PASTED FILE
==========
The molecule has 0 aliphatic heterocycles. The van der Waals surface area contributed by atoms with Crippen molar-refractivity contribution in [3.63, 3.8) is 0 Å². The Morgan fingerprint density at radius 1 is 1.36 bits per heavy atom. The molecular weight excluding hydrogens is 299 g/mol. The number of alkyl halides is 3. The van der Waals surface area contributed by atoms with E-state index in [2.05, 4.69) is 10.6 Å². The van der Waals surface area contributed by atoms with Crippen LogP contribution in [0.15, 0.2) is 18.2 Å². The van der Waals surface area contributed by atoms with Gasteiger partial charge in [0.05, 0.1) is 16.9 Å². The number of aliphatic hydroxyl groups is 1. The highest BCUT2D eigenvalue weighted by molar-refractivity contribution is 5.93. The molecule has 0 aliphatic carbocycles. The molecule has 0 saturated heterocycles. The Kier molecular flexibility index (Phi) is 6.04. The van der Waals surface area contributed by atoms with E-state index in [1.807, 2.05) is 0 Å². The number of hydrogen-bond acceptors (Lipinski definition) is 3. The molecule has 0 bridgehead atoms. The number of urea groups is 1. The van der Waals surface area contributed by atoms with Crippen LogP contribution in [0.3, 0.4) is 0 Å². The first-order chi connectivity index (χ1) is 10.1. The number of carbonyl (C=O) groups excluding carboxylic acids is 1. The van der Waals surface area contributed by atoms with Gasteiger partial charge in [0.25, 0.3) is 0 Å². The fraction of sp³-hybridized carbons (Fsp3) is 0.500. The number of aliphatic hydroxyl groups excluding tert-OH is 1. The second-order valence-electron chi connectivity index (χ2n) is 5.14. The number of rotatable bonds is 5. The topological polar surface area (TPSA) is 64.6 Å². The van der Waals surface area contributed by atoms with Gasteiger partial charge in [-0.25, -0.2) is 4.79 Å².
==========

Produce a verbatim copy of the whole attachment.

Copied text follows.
The molecule has 0 aliphatic heterocycles. The van der Waals surface area contributed by atoms with Crippen molar-refractivity contribution in [3.63, 3.8) is 0 Å². The Morgan fingerprint density at radius 1 is 1.36 bits per heavy atom. The molecular weight excluding hydrogens is 299 g/mol. The number of alkyl halides is 3. The van der Waals surface area contributed by atoms with E-state index in [2.05, 4.69) is 10.6 Å². The van der Waals surface area contributed by atoms with Crippen LogP contribution in [0.15, 0.2) is 18.2 Å². The van der Waals surface area contributed by atoms with Gasteiger partial charge in [0.05, 0.1) is 16.9 Å². The number of aliphatic hydroxyl groups is 1. The highest BCUT2D eigenvalue weighted by molar-refractivity contribution is 5.93. The molecule has 0 aliphatic carbocycles. The molecule has 0 saturated heterocycles. The Kier molecular flexibility index (Phi) is 6.04. The van der Waals surface area contributed by atoms with E-state index in [1.807, 2.05) is 0 Å². The number of hydrogen-bond acceptors (Lipinski definition) is 3. The molecule has 0 bridgehead atoms. The number of urea groups is 1. The van der Waals surface area contributed by atoms with Crippen LogP contribution in [0.3, 0.4) is 0 Å². The first-order chi connectivity index (χ1) is 10.1. The number of carbonyl (C=O) groups excluding carboxylic acids is 1. The van der Waals surface area contributed by atoms with Gasteiger partial charge in [0.25, 0.3) is 0 Å². The fraction of sp³-hybridized carbons (Fsp3) is 0.500. The number of aliphatic hydroxyl groups excluding tert-OH is 1. The second-order valence-electron chi connectivity index (χ2n) is 5.14. The number of rotatable bonds is 5. The topological polar surface area (TPSA) is 64.6 Å². The van der Waals surface area contributed by atoms with Gasteiger partial charge in [-0.25, -0.2) is 4.79 Å².